Pentax-DA 18-55mm F3.5-5.6 WR Review

Chromatic Aberration

"Fringing" or chromatic aberration is a type of optical distortion in which the lens is unable to focus different wavelengths of light onto a single point. Typically, this effect is most apparent on sharp high contrast edges. 

In order to test the SMC Pentax-DA 18-55mm f/3.5-5.6 AL WR for chromatic aberration, we used a K-5 body with its chromatic aberration correction disabled. In order to induce a worst-case scenario, we took test shots of a test scene with a high number of high contrast edges scattered all over the frame (in this case, a wrinkled mylar sheet). Since the amount of fringing is correlated to aperture, we chose to perform the test with a wide open aperture at various focal lengths. The test images are the following (click for full size):

18mm, f/3.5
24mm, f/4
35mm, f/4.5
55mm, f/5.6

The following are some real-world test images (click for larger version):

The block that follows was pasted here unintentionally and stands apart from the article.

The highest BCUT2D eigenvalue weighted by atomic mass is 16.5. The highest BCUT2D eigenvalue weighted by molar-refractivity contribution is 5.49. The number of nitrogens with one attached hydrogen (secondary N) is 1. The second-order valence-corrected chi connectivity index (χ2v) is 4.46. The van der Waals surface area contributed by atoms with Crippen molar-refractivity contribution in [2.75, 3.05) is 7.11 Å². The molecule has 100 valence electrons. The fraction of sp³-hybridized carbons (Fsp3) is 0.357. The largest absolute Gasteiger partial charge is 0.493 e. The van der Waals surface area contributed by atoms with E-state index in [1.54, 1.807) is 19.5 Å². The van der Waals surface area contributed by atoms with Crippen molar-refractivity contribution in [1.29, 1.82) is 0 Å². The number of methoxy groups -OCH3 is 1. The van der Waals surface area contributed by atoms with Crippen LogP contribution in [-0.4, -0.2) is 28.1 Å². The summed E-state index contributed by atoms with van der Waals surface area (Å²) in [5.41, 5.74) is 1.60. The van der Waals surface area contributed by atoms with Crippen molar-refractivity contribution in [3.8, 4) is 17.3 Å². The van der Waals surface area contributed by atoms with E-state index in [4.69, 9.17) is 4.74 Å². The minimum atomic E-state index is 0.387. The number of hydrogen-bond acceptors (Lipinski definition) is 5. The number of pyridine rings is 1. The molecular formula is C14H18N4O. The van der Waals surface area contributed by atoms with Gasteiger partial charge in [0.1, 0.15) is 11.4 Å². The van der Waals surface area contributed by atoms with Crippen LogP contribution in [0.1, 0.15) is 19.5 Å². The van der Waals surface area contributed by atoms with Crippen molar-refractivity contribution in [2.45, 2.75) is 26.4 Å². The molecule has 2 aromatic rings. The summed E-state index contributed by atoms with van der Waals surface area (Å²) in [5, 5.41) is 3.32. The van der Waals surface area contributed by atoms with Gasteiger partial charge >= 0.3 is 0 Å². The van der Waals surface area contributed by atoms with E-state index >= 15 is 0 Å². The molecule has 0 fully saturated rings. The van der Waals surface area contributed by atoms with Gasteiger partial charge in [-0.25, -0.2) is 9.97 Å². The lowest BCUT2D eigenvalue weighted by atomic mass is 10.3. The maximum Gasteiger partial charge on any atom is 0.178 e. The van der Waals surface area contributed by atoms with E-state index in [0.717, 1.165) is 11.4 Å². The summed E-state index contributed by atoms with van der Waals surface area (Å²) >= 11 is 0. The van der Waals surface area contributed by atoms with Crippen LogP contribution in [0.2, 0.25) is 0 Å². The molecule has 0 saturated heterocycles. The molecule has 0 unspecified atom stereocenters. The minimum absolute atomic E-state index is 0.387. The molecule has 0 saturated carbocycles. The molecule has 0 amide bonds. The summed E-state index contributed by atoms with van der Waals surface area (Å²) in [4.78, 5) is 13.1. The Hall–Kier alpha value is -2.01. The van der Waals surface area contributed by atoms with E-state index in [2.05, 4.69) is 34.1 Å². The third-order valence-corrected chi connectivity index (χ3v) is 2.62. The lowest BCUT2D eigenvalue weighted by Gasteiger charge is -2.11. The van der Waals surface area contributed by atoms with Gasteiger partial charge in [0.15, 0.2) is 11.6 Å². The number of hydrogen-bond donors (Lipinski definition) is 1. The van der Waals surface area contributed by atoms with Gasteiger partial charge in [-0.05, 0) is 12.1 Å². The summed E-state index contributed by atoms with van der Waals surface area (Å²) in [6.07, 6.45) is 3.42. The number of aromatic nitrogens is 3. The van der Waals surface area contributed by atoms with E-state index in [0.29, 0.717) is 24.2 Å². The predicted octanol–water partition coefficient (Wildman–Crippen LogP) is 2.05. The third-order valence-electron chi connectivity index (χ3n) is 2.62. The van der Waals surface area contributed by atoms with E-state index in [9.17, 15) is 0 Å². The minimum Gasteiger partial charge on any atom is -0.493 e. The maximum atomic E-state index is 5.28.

18mm, f/3.5
55mm, f/5.6
55mm, f/5.6
18mm, f/3.5
55mm, f/5.6

Verdict

The DA 18-55mm WR does not exhibit significant chromatic aberration when the images are viewed on screen or printed. Only when the images are inspected at 100% magnification, does the fringing become apparent. It seems to show more at the wide end of the zoom than at the long end, but the effect is not significant enough to be intrusive when the images are viewed at regular magnification. In this regards, we consider that the performance of the DA 18-55mm WR to be satisfactory. 


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